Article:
Cracking the Facebook News Feed...
On Facebook, not all people are created equal.
We're all familiar with the Facebook News Feed - the starter page that's visible when we first login, filled with recent status updates of our friends. Well, have you ever wondered why some people's statuses appear on the "Top News" feed, while others do not? Furthermore, would you be surprised to learn that the "Most Recent" feed - which we assume displays all of our friends' recent statuses in reverse chronological order - actually does not?
Facebook controls both news feeds with an algorithm. This algorithm is designed to highlight for the user only certain status updates, and not all of them - those that Facebook thinks will keep you interacting with the site longer.
So how exactly does this algorithm work? Thomas Weber of The Daily Beast conducted a fascinating experiment to test what factors are involved in making some users' statuses show up in people's news feeds, while not in others. I recommend reading the entire article, but here is a summary of his findings... [the experiment is based on a new user, Phil, creating an account and trying to get noticed in his friends' feeds] ...
- Facebook is biased against newcomers - Poor Phil spent his first week shouting his updates, posted several times a day, yet most of his ready-made "friends" never noticed a peep on their news feeds.
- Facebook's Catch-22 - To get exposure on Facebook, you need friends to interact with your updates in certain ways. But you aren't likely to have friends interacting with your updates if you don't have exposure in the first place. (The secret: Try to get a few friends to click like crazy on your items.)
- It's not the amount of activity you have, but the type - Facebook has a reason to do this: If users saw all of the posts for all of their friends, they might be overwhelmed (or bored) and tune out—a disaster for Facebook, which needs eyeballs to earn revenue. But in doing so, Facebook's ranking system makes judgments about items it thinks you'll be interested in.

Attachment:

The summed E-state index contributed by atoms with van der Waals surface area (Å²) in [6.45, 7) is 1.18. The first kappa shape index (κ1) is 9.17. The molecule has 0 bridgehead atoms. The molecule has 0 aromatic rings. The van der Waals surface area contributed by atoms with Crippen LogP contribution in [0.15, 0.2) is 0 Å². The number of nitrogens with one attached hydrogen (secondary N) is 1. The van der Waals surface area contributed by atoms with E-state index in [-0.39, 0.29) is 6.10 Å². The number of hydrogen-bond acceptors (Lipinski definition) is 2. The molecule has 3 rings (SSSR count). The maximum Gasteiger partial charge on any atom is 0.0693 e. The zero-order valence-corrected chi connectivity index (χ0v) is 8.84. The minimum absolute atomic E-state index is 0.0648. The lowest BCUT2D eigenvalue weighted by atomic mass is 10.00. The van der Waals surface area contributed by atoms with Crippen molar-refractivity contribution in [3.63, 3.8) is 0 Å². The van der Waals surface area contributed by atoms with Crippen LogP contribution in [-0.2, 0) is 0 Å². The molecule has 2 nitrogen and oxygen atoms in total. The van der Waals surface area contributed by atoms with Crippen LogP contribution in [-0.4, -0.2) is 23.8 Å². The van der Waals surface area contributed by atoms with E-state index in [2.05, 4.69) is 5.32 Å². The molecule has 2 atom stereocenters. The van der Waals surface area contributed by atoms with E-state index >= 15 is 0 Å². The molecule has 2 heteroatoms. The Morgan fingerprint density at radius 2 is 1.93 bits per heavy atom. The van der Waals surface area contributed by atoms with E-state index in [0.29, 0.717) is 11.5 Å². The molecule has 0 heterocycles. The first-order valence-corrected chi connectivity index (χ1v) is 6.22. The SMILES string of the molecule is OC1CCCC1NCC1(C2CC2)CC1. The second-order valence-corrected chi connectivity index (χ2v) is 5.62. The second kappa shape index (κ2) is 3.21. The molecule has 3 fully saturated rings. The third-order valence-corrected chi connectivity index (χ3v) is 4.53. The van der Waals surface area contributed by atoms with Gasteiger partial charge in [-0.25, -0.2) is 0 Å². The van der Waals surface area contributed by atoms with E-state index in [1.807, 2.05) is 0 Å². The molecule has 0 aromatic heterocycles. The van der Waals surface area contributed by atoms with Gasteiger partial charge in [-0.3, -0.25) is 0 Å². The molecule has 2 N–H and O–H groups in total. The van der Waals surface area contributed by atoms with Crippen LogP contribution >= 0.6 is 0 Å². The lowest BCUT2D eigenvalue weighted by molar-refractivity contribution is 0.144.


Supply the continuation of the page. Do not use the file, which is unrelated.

- "Most Recent" news is censored too - Think that viewing your "Most Recent" feed will display all updates from all your friends? WRONG. If you've never tinkered with the "Edit Options" button on your Most Recent feed, this underscores why you should check it out—there's a little-used setting that caps the number of friends shown in the feed.
- Stalking your friends won't get you noticed - Maybe you've fretted about it while poring over photos of an old flame or estranged friend on Facebook — or maybe you've diligently worked to get on someone's radar by clicking all over their page. Do Facebook's mysterious algorithms factor your stealthy interest in another person into that person's news feed? Answer: Absolutely not.
- Having friends who stalk you WILL help your popularity - Stalking does work in the other direction, we found. After Phil spent days posting updates in vain, with most of our volunteers seeing none of them, we tasked a handful of friends to start showing more interest in Phil. Even though he wasn't showing up in their feeds, they sought out his Facebook page repeatedly, clicking on links he had posted and viewing his photos. This was the point at which Phil finally began to break through. It took a few days of constant clicking, but not only did the friends doing the stalking begin to see Phil in their Top News feeds — others who weren't stalking began noticing him as well.
- Links trump Status Updates - We're sure you consider all of your musings fascinating — but Facebook doesn't. For those who were seeing updates from Phil, links appeared more frequently than status updates — presumably because links are more effective at driving "user engagement," which translates into people spending more time on Facebook.
- Photos and Videos trump Links - Same principle applies here as in the last point, but photos and video are even more likely to appear in friends' news feeds than links.
- The Power of Comments - If items you post attract comments from a few friends, it clearly raises your visibility overall.
- Facebook Really is Like High School - After weeks of testing and trying everything from having Phil post videos to getting some of his friends to flood him with comments, by the end of our experiment, a few of our volunteers had still literally never seen Phil appear in their feeds, either Top News or Most Recent. These were the "popular kids" — users of Facebook with 600 or more friends. (Conversely, those with only 100 to 200 friends were among the first to spot Phil.) So the key, as you build your coterie of friends, is making sure to include some without huge networks. They'll see more of your feeds, interact in Facebook-approved ways, and up your visibility with all.
So the next time you post something to Facebook, be aware that not all of your friends will see it. Conversely, when you're reading through your news feed, also realize that some of your friends may have posted something that you're not seeing.
I bet you thought this was all so simple :-)